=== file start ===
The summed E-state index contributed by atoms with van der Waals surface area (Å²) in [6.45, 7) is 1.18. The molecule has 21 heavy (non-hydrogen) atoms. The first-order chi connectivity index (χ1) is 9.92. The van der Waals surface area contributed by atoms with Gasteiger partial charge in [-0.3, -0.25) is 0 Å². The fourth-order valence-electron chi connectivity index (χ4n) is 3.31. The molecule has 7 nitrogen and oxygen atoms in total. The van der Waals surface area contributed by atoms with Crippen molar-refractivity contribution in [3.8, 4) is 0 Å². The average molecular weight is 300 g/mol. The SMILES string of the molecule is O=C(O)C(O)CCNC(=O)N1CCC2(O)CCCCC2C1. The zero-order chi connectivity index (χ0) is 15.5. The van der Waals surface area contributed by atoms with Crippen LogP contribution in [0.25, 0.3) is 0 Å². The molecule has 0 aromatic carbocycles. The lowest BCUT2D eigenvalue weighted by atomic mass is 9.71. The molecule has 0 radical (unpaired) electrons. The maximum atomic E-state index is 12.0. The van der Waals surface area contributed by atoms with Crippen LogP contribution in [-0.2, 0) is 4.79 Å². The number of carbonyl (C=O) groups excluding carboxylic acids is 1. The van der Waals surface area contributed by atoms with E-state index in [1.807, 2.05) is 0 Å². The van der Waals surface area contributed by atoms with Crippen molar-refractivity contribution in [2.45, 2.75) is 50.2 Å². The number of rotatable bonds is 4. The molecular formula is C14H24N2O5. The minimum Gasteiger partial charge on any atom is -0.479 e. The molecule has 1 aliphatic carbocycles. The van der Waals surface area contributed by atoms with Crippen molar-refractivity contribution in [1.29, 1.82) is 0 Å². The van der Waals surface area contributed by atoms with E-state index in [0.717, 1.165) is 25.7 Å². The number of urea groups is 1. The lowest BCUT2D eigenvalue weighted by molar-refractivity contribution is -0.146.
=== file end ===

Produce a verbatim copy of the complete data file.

The summed E-state index contributed by atoms with van der Waals surface area (Å²) in [6.45, 7) is 1.18. The molecule has 21 heavy (non-hydrogen) atoms. The first-order chi connectivity index (χ1) is 9.92. The van der Waals surface area contributed by atoms with Gasteiger partial charge in [-0.3, -0.25) is 0 Å². The fourth-order valence-electron chi connectivity index (χ4n) is 3.31. The molecule has 7 nitrogen and oxygen atoms in total. The van der Waals surface area contributed by atoms with Crippen molar-refractivity contribution in [3.8, 4) is 0 Å². The average molecular weight is 300 g/mol. The SMILES string of the molecule is O=C(O)C(O)CCNC(=O)N1CCC2(O)CCCCC2C1. The zero-order chi connectivity index (χ0) is 15.5. The van der Waals surface area contributed by atoms with Crippen LogP contribution in [0.25, 0.3) is 0 Å². The molecule has 0 aromatic carbocycles. The lowest BCUT2D eigenvalue weighted by atomic mass is 9.71. The molecule has 0 radical (unpaired) electrons. The maximum atomic E-state index is 12.0. The van der Waals surface area contributed by atoms with Crippen LogP contribution in [-0.2, 0) is 4.79 Å². The number of carbonyl (C=O) groups excluding carboxylic acids is 1. The van der Waals surface area contributed by atoms with E-state index in [1.807, 2.05) is 0 Å². The van der Waals surface area contributed by atoms with Crippen molar-refractivity contribution in [2.45, 2.75) is 50.2 Å². The number of rotatable bonds is 4. The molecular formula is C14H24N2O5. The minimum Gasteiger partial charge on any atom is -0.479 e. The molecule has 1 aliphatic carbocycles. The van der Waals surface area contributed by atoms with Crippen molar-refractivity contribution in [1.29, 1.82) is 0 Å². The van der Waals surface area contributed by atoms with E-state index in [0.717, 1.165) is 25.7 Å². The number of urea groups is 1. The lowest BCUT2D eigenvalue weighted by molar-refractivity contribution is -0.146.